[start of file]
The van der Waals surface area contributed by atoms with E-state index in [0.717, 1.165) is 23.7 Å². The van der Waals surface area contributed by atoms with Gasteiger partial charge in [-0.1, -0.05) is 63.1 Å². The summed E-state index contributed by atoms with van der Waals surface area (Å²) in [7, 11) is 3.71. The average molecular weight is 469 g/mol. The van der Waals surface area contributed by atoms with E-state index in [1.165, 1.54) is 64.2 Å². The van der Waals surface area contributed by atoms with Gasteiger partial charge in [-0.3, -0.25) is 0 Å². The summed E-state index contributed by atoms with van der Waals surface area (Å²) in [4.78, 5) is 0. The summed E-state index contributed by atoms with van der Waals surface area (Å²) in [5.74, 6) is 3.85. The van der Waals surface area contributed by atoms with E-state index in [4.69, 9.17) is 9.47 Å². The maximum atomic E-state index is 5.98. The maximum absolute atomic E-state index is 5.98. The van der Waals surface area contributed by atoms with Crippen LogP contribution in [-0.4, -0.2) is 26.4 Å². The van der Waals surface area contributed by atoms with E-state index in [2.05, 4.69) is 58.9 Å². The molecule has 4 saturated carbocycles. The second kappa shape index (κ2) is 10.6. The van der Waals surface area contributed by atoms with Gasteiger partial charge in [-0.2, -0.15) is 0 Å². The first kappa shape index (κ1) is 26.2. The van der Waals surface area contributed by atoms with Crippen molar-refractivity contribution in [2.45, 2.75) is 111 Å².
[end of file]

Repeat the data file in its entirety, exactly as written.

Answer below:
The van der Waals surface area contributed by atoms with E-state index in [0.717, 1.165) is 23.7 Å². The van der Waals surface area contributed by atoms with Gasteiger partial charge in [-0.1, -0.05) is 63.1 Å². The summed E-state index contributed by atoms with van der Waals surface area (Å²) in [7, 11) is 3.71. The average molecular weight is 469 g/mol. The van der Waals surface area contributed by atoms with E-state index in [1.165, 1.54) is 64.2 Å². The van der Waals surface area contributed by atoms with Gasteiger partial charge in [-0.3, -0.25) is 0 Å². The summed E-state index contributed by atoms with van der Waals surface area (Å²) in [4.78, 5) is 0. The summed E-state index contributed by atoms with van der Waals surface area (Å²) in [5.74, 6) is 3.85. The van der Waals surface area contributed by atoms with E-state index in [4.69, 9.17) is 9.47 Å². The maximum atomic E-state index is 5.98. The maximum absolute atomic E-state index is 5.98. The van der Waals surface area contributed by atoms with Crippen LogP contribution in [-0.4, -0.2) is 26.4 Å². The van der Waals surface area contributed by atoms with E-state index in [2.05, 4.69) is 58.9 Å². The molecule has 4 saturated carbocycles. The second kappa shape index (κ2) is 10.6. The van der Waals surface area contributed by atoms with Gasteiger partial charge in [-0.2, -0.15) is 0 Å². The first kappa shape index (κ1) is 26.2. The van der Waals surface area contributed by atoms with Crippen molar-refractivity contribution in [2.45, 2.75) is 111 Å².